Friday, October 24, 2008

Jindal Career Counciling

Oyster aptly assesses Bobby Jindal's prospects for national office after Mitt Romney fluffs the governor on local radio:


Running for Prez in 2012 would be difficult for Bobby. He'd have to gear up while running for Gubernatorial re-election in 2011, which would be sort of farcical. Also, displacing a sitting President isn't an easy thing to do. 2016 would make the most sense for him. He'd still be young and fresh, but would have more "executive experience"... etc. And after eight years of Obama and a Democratic powergrip on Congress, the GOP will be looking for a political savior to lead them out of the wilderness.

I agree to an extent. The McCain campaign exemplifies an erosion of the Republican coalition and message that will take more than one election cycle to halt. The GOP will have a very difficult go of things in 2012 for a wide variety of reasons. It is a lot easier to picture a successful "savior" campaign in 2016 when memories of recent history have been sufficiently erased.

My disagreement is with Oyster's assumption that the 2012 campaign would complicate his 2011 reelection bid. Running on a 'the work's not done' message would only be slightly more complicated when questioned about his habitual getaways to Iowa and New Hampshire. I do not foresee any challenge that Bobby Jindal's astronomical approval rating cannot withstand. His core donors are extremely wealthy and have been extremely generous on his behalf. While some might tap themselves out propping up the Vitter campaign in 2010 there will be something left in the tank for the Governor, if what I've learned about Vitty Cent's diminished support within the base is true. Plus, given that Bobby Jindal has already being introduced to the national kingmakers, he'll have no problem glad-handing his way to an enormous reelection war chest.

What Democrat in Louisiana will consider it worthwhile to go up against an exceedingly popular incumbent governor with overflowing campaign coffers?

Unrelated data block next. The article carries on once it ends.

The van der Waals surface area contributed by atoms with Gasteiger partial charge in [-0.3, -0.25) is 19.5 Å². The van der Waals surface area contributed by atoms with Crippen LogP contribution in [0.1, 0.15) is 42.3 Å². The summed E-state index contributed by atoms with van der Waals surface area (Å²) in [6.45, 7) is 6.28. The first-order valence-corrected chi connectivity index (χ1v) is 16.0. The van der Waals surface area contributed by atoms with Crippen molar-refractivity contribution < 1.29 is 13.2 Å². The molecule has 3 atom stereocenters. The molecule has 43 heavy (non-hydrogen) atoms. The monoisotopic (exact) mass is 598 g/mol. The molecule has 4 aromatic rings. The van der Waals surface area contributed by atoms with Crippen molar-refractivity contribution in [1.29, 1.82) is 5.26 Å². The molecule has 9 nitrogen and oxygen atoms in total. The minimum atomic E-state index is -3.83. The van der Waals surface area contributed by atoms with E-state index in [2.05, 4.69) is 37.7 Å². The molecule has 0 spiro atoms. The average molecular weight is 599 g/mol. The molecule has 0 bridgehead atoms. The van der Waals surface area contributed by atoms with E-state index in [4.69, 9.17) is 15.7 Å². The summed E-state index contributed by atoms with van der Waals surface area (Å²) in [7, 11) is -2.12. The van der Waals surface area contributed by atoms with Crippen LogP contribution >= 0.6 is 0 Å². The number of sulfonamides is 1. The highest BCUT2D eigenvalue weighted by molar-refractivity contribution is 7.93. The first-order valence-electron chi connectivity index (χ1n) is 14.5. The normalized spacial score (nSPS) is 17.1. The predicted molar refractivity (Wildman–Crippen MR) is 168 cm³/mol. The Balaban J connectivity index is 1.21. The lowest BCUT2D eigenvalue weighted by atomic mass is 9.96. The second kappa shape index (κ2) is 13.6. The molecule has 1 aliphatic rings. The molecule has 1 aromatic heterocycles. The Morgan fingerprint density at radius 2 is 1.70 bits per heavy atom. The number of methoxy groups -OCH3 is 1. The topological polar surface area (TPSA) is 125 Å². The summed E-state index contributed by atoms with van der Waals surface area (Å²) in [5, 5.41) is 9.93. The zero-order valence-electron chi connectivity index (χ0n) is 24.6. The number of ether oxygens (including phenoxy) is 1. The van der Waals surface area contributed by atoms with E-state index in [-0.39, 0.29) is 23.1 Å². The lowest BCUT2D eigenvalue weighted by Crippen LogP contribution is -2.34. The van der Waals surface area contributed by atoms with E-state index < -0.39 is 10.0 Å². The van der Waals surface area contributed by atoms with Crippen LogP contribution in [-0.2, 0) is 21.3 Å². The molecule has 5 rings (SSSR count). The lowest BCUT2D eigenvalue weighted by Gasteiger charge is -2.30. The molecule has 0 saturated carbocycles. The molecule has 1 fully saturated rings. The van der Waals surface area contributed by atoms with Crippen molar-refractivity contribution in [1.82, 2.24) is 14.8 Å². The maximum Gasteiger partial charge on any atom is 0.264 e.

Will the promise of a couple of TV ads worth of "duh, den why he all in Iowa?" be enough to convince a high profile Democrat to go all-in?

For my money, Mitch Landrieu, Charlie Melancon, and Don Cazayoux are the only Democrats with the credibility to run a statewide campaign. Either Melancon or Cazayoux will defeat Vitter in 2010 and the remainders are smart enough to realize that it's much wiser to consolidate Democratic power by locking down and expanding reach into the various congressional seats.

The only democrat dumb enough to campaign for governor in 2011 is John Neely Kennedy.

In other words, Jindal has nothing to worry about if he wants to go all-in for 2012.

However, to go back to the first point about the national political climate in 2012, my guess is that Jindal will go all-in on a bluff. It will be very much worth his while to campaign hard in the early primary states in 2011 in order to build an infrastructure for the real thing in 2016. The other possibility is that the Republican primary voters get it together to nominate somebody with the sense to remake the conservative message. For instance, should Mike Huckabee continue to make a play for young evangelicals with a message of charity, environmental responsibility, and the Earth is 6000 years old. . . well Bobby Jindal might find it helpful to slide into the VP slot. If Rudy Giuliani is the GOP nominee, Jindal might find it helpful to soak in the national security credentials rub.

Whatever the outcome, Jindal will almost certainly have his sights set on the 2012 GOP primary. However, his intention will be to run, not to win. If he is to seek the Presidency in 2016, if he is to even consider it, he'll need to have some semblance of a national grassroots infrastructure already in place. He can afford to prime the pump in 2012 because the 2011 gubernatorial reelection will be nothing more than a pesky mosquito.

1 comment:

jeffrey said...

I agree with you that Jindal doesn't have to worry about his higher ambitions hurting his chances of being reelected. Really, when has that sort of thing ever stopped anyone? If I'm running against Jindal, one argument I don't want to try is, "Don't vote for that guy because a lot of people think he'll make a great President"

I disagree with your assessment of the GOP's chances in 2012. Angry Republicans are a far more effective opposition party than the Douchey Dems have been. After Clinton was elected in 92, it only took them two years to find their footing again. Four should be more than sufficient especially taking into account the kind of resentment Sarah Palin is currently sewing on the campaign trail.

I think Jindal will run in 2012 but I don't buy the intending-not-to-win thing, though. The way I see it, Jindal will have to settle for VP because Huckabee is clearly the guy.

I would love to disagree with your assessment of the Democratic field for Gov of LA in 2011 but given the pathetic candidates we had in 2007, it's really hard to do that. I will say that the circumstances were pretty unusual what with Meemaw dropping out and then Breaux being denied entry. Given enough time to prepare, I think somebody like Mitch could run a decent campaign... and we still don't know what Nagin wants to do so there's always that...